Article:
The compound loss of revenue is what you really need to focus on, not just what you lose on a monthly basis. If the first two tactics don’t work out, you need to make sure you have a strategy that you will use to recover that failed payment. But you also need a team member you can trust with this task.

If you don’t run a big company or see too many failed payments, it’s enough to choose one dedicated team member whose sole purpose will be to focus on recovering failed payments. As long as this individual is dedicated to the task, you can be sure that the number of failed payments will decrease.

Build a cadence of touchpoints across different channels

Even though emailing is a good payment recovery strategy, it’s sometimes not enough. In a perfect world, when you reach out to a customer via email and ask them to update their payment information, they will do it. Unfortunately, the reality is slightly more complicated than that.

Yes, emails have good engagement rates most of the time, but some customers won’t take any action when they receive this email. This could cause your business to lose a customer, and that’s where the team member you’ve chosen for payment recovery steps in.

Having a committed person to reach out to your customers through email, but also through other communication channels such as phone and SMS might bring back these unresponsive customers. It will do this by showing them that your company cares enough to reach out in a more personal manner.

The best way to do this is via telephone because you can put a person’s voice behind the organization and build more trust between you and your customer. Most of the time, customers are more open and relaxed with agents over the phone and therefore more willing to cooperate.

This type of open communication will allow your employee to learn about what kind of problems the customers are facing that lead to the failed payment in the first place. Then, they can work to solve the problem together over the phone.

Just keep in mind that the person you hire needs to be great at customer service as well because they will be on the phone with customers most of the time. A friendly employee who is eager to solve everyone’s problems will bring in a lot of failed payments back to the company.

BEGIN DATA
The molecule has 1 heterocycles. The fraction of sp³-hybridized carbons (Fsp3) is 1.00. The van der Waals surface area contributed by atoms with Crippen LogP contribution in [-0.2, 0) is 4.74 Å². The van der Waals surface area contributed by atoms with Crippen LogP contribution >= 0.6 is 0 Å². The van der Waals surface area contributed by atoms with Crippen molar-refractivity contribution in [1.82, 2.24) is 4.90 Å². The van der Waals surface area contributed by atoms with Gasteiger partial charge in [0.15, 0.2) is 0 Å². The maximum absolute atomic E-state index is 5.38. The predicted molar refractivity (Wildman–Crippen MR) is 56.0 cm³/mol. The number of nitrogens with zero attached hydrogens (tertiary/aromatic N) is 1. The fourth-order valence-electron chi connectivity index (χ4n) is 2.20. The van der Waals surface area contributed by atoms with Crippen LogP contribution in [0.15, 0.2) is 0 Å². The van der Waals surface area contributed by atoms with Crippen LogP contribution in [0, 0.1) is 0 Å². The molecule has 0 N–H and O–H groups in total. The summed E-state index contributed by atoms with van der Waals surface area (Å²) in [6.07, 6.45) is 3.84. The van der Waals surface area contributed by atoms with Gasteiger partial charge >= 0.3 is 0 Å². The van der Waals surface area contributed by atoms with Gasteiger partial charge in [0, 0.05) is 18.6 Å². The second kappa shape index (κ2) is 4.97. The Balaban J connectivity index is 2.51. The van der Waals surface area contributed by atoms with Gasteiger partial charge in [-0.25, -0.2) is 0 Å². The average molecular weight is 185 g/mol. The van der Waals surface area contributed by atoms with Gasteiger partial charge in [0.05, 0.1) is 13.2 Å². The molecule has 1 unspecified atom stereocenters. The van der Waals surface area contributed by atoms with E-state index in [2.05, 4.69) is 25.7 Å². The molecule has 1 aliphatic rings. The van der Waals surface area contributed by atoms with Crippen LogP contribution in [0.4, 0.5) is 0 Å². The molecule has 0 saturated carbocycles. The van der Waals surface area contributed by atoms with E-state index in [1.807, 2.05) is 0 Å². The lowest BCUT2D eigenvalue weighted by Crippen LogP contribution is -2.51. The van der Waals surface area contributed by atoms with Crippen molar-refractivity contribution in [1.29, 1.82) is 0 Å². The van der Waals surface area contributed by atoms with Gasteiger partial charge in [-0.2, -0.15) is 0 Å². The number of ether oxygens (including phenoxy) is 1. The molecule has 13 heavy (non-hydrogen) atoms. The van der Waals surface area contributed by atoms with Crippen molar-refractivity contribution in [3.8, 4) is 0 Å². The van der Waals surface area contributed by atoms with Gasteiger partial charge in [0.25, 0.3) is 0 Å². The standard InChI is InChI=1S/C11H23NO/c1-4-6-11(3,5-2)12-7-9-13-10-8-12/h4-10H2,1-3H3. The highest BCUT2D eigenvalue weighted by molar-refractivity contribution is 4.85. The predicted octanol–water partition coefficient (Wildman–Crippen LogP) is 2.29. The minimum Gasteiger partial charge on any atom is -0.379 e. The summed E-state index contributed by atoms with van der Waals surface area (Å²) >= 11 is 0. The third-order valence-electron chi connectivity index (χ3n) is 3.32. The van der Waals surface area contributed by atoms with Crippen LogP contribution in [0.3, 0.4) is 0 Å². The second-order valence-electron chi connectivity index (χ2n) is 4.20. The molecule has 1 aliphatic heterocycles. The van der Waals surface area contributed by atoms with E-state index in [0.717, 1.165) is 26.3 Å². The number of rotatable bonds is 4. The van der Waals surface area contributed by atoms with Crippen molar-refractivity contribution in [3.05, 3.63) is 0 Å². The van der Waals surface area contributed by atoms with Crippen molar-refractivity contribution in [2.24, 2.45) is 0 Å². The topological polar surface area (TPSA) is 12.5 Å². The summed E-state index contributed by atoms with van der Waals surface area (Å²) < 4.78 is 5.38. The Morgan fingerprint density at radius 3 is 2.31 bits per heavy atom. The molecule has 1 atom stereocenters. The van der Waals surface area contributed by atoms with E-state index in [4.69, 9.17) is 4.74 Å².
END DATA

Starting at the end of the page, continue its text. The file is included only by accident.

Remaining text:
Send highly personalized messages that come from a human

Automation is a great thing that allows you to run your business smoothly, and it also helps you collect the payments from your customers. However, there are also some instances where automation isn’t good for your business and where a personal touch is preferred.

Personalization is important for business, as it can greatly improve your relationship with your customers. Approximately 63% of consumers stop doing business with companies that provide poorly executed personalization. 

If we’re being honest, asking your customers for money can be delicate and even unpleasant sometimes. You don’t want your customers to come to the impression that they are nothing more than a dollar sign to your company, so calling them about failed payments requires personalization as well.

A generic email or an impersonal phone call won’t do anything to reduce the number of failed payments for your company. All it will do is cause you to lose time and money. If you really want to get your clients back, you need to know all the important details about them before you actually contact them.

That doesn’t only include their first and last name. Make a list of all of your clients and segment them into categories such as age, geographical location, as well as their interests and hobbies, so you can get a clearer picture of who your clients actually are.

Always be patient

There’s nothing more frustrating to a business owner than losing revenue, especially because of failed payments. Even though you probably want a quick and easy solution, you need to remember to always stay patient and don’t rush your clients into fixing the issue, because this will probably just backfire.

Always remember that there are dozens of reasons why a payment has failed, and you need to give customers a chance to update their details. You probably also need to try different methods for them to agree to this, as different people will react to different tactics.

Just to remind you, here are some of the reasons why the payment might have failed:

  • Misconfigured payment gateway
  • Your account may not be set up to accept the payment
  • A credit card has been canceled
  • The card has been stolen
  • Customer’s account has been flagged for fraud
  • The account has been closed

Final thoughts

Failed payments are an issue all subscription companies face. And while it is a real inconvenience, it’s not an unsolvable problem. As long as you apply the correct tactics and are patient with your customers, you will be able to reduce failed payments and prevent them to a certain degree.

However, if you really want to tackle the issue of failed payments and irradiate it from your subscription business, you need to ask a professional for help.

Schedule a call with our retention specialists to recover the revenue your company is losing due to failed payments.